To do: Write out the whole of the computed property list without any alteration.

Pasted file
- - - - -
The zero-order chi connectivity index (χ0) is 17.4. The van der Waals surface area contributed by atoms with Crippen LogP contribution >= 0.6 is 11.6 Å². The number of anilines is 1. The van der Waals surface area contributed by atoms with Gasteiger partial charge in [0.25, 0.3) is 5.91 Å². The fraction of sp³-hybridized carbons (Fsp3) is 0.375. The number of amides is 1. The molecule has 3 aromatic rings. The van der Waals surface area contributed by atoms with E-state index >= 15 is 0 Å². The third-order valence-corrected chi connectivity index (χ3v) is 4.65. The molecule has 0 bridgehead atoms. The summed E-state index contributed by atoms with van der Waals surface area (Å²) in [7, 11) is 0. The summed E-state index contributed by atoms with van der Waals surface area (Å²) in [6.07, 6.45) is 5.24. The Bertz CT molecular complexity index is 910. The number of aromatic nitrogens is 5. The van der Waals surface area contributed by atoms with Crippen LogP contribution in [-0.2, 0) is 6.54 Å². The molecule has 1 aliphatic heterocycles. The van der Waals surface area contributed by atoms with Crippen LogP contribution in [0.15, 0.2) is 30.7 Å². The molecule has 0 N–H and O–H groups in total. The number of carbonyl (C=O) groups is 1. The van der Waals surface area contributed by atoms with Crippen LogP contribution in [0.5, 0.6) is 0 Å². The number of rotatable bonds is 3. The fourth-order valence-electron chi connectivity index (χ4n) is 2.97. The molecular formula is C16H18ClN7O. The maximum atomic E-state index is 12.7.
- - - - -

The zero-order chi connectivity index (χ0) is 17.4. The van der Waals surface area contributed by atoms with Crippen LogP contribution >= 0.6 is 11.6 Å². The number of anilines is 1. The van der Waals surface area contributed by atoms with Gasteiger partial charge in [0.25, 0.3) is 5.91 Å². The fraction of sp³-hybridized carbons (Fsp3) is 0.375. The number of amides is 1. The molecule has 3 aromatic rings. The van der Waals surface area contributed by atoms with E-state index >= 15 is 0 Å². The third-order valence-corrected chi connectivity index (χ3v) is 4.65. The molecule has 0 bridgehead atoms. The summed E-state index contributed by atoms with van der Waals surface area (Å²) in [7, 11) is 0. The summed E-state index contributed by atoms with van der Waals surface area (Å²) in [6.07, 6.45) is 5.24. The Bertz CT molecular complexity index is 910. The number of aromatic nitrogens is 5. The van der Waals surface area contributed by atoms with Crippen LogP contribution in [-0.2, 0) is 6.54 Å². The molecule has 1 aliphatic heterocycles. The van der Waals surface area contributed by atoms with Crippen LogP contribution in [0.15, 0.2) is 30.7 Å². The molecule has 0 N–H and O–H groups in total. The number of carbonyl (C=O) groups is 1. The van der Waals surface area contributed by atoms with Crippen LogP contribution in [0.5, 0.6) is 0 Å². The number of rotatable bonds is 3. The fourth-order valence-electron chi connectivity index (χ4n) is 2.97. The molecular formula is C16H18ClN7O. The maximum atomic E-state index is 12.7.